Van Morrison ventured in the slipstream between the viaducts of your dreams with his 1968 LP Astral Weeks and made it to Number 15 on the List. Klinger and Mendelsohn recount the journey in this latest installment of Counterbalance.
As guest Artistic Director for 'The Cosmic Synthesis of Sun Ra and Afrofuturism' at Harlem Stage, funk rock icon Nona Hendryx brings audiences to other dimensions.
Hold Space for Me, the debut album from Orion Sun, is an accomplished blend of soul and R&B, with a little hip-hop thrown in as well.
London alternative R&B artist Eloise Viola offers up another sleek, pop/R&B gem with an added sense of resilience. Hear her new single, "What You Gunna Do".
New York musical omnivore Anda spins some delicious, mellow electrosoul on "Blinded". It's also the title tune from her new EP, releasing this Friday.
David Clayton-Thomas' Say Somethin' probably won't sell 10 million copies like the eponymous Blood, Sweat & Tears album did, but it's a rich and valuable record in its own right.
Returning with his first album under his own name since 2011, Teddy Thompson remains the king of heartbreak. "I just don't know how to write about anything else. I don't see that there is anything else really impactful to write about."
Jordan Rakei is a restless artistic spirit who brings R&B, jazz, hip-hop, and pop craft into his sumptuous, warm music. Rakei discusses his latest album and new music he's working on that will sound completely different from everything he's done so far.
Bill Withers' Live at Carnegie Hall manages to feel both exceptionally funky and like a new level of grown-up pop music for its time.
The third time's the charm as Bay Area soul sextet Monophonics release their shiniest record yet in It's Only Us.
Stone Crush shines a light on the forgotten -- or never known -- artists that passed through the doors of Memphis' most storied studios in an attempt at just one fleeting moment of fame.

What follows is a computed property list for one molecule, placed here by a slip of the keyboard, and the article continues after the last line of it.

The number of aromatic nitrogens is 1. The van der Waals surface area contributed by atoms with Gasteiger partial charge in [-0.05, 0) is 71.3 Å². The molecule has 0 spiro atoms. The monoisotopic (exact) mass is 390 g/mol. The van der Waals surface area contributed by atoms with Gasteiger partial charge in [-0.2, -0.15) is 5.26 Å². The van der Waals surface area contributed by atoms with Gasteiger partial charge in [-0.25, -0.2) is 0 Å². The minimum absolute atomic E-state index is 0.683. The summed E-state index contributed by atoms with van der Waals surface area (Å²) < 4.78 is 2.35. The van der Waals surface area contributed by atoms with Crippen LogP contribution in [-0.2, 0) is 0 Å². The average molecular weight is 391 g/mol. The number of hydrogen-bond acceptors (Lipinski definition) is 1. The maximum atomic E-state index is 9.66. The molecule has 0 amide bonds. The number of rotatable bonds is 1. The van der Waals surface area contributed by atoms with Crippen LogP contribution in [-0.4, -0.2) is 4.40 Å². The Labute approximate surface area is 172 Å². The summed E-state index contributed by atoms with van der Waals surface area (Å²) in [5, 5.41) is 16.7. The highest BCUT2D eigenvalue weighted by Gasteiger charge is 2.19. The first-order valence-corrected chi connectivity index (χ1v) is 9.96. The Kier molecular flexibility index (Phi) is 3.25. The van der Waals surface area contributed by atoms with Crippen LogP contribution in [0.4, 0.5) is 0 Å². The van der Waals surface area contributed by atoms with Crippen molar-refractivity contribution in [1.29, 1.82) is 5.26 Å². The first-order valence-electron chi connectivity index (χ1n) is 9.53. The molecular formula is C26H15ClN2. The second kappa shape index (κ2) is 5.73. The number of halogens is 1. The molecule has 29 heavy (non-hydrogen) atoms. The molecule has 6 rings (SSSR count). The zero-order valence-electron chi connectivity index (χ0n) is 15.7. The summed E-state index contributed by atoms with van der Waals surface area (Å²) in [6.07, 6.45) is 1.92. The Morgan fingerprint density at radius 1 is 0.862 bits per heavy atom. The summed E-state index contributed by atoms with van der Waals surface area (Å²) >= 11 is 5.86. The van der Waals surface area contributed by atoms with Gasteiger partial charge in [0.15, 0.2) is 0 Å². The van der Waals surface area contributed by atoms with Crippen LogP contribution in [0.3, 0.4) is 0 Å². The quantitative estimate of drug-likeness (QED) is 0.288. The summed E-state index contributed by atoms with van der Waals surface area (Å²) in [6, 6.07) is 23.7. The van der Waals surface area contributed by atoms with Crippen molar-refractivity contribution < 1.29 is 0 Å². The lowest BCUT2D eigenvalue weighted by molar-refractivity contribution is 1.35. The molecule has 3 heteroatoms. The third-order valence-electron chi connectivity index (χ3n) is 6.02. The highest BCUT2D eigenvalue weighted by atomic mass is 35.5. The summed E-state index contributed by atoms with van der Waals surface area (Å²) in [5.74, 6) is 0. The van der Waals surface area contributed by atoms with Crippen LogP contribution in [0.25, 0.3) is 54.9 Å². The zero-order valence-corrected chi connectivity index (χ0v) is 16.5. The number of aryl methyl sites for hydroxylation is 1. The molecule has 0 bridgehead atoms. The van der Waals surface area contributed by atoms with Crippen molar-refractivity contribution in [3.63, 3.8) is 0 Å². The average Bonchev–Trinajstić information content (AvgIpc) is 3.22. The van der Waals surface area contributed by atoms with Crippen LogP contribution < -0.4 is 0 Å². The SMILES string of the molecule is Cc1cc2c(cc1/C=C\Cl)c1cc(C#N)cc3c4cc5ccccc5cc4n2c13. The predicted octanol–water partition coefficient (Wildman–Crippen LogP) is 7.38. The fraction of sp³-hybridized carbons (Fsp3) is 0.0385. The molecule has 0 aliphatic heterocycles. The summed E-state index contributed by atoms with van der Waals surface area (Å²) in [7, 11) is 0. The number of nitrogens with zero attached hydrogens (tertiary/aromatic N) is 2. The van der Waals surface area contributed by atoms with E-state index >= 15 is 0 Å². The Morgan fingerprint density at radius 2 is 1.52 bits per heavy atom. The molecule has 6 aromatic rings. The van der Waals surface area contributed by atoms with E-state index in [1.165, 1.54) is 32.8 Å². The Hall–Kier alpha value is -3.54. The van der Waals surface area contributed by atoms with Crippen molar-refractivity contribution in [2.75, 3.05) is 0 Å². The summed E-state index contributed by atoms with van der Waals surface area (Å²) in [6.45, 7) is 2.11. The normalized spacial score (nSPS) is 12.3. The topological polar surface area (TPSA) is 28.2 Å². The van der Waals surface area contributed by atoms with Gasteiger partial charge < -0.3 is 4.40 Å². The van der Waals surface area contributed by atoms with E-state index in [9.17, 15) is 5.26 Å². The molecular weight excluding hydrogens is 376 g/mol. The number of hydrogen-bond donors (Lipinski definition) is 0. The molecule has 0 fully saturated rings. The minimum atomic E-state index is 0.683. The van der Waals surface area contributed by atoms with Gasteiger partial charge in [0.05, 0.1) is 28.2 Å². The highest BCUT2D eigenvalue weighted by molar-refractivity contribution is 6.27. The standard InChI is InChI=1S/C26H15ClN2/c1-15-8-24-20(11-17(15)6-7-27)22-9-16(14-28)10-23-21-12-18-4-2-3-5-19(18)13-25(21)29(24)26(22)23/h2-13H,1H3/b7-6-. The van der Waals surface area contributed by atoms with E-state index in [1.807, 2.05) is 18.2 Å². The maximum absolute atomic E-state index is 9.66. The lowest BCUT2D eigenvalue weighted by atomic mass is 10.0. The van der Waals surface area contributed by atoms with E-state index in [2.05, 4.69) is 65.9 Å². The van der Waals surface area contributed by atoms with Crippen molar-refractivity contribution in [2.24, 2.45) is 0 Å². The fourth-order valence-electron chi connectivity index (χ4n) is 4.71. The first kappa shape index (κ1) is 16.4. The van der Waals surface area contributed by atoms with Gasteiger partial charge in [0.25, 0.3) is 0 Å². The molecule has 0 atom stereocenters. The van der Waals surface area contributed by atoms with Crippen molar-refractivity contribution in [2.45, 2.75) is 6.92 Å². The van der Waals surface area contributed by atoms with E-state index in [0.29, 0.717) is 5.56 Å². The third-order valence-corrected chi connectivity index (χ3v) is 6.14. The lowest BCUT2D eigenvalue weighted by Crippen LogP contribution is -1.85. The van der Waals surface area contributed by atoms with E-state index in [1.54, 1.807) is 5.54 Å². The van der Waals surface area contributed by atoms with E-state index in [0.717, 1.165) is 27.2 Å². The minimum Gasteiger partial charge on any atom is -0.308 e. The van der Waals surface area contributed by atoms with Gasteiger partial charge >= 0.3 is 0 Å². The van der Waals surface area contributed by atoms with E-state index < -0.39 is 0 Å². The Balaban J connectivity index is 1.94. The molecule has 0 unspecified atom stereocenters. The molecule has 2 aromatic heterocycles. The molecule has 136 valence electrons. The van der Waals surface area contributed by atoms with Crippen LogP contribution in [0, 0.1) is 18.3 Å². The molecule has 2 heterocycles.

With "In Your Eyes", Toronto's premier Michael Jackson cosplayer, the Weeknd, has advanced his visual brand while parking his music in the summer of 1984.
Engaged, confident, and better than ever, Dua Lipa's Future Nostalgia is a dancefloor fire-starter but just a shade away from being a true pop masterpiece.
The Weeknd's After Hours naturally weaves together cinematic vignettes of debauched Hollywood and Las Vegas nights, following a new filmic tie to Uncut Gems and a prior decade of character building.
Electrosoul group the Seshen's "Faster Than Before" offers psychological depths over sensational electronic sonics.
As society contends with sickness, anger, and fear, Donald Glover remedies the malignancy while fueling the anguish. 3.15.20 signals an important shift for Childish Gambino and secures the album's spot as one of the best of the year.
Sam Sparro's Boombox Eternal is Jam & Lewis, Nile Rodgers, and Quincy Jones all nodding in unison. It is Day-Glo colors and endless mists of hairspray.
The new solo album by the Deslondes' Sam Doores is a beguiling brew of old rock 'n' roll and New Orleans R&B, with a hint of Berlin experimentalism.
On Aloha, Son Little ponders the ambivalence of life and love, and decides he could be right. Or he could be wrong. Either way, the music is soulful and comforting.
Legendary psychedelic soulman Swamp Dogg reinvents his aesthetic or perhaps pulls back the layers to expose what he's been all along on Sorry You Couldn't Make It.
Son Little finds commonalities across jazz, hip-hop, soul, R&B, and rock. His latest album grew out of a setback, but he created a stronger, simpler, more ruminative set of songs. Here he talks about creativity and obstacles and how they work together.
José James has a rich, velvety voice that simmers and smolders. He takes it easy in a seductive way. The vibe is romantic and sexy on No Beginning No End 2.
Marvin Gaye's What's Going On has been called the greatest soul album of all time. But is it truly "right on"—or maybe a little bit "jive"? Counterbalance’s Mendelsohn and Klinger find out what's happening, brother.
Think of the James Hunter Six's Nick of Time as a lost jukebox of singles from that bar and grill on the edge of the nostalgia highway that always has a full parking lot of semi-trucks and convertibles, beaters, and hot rods.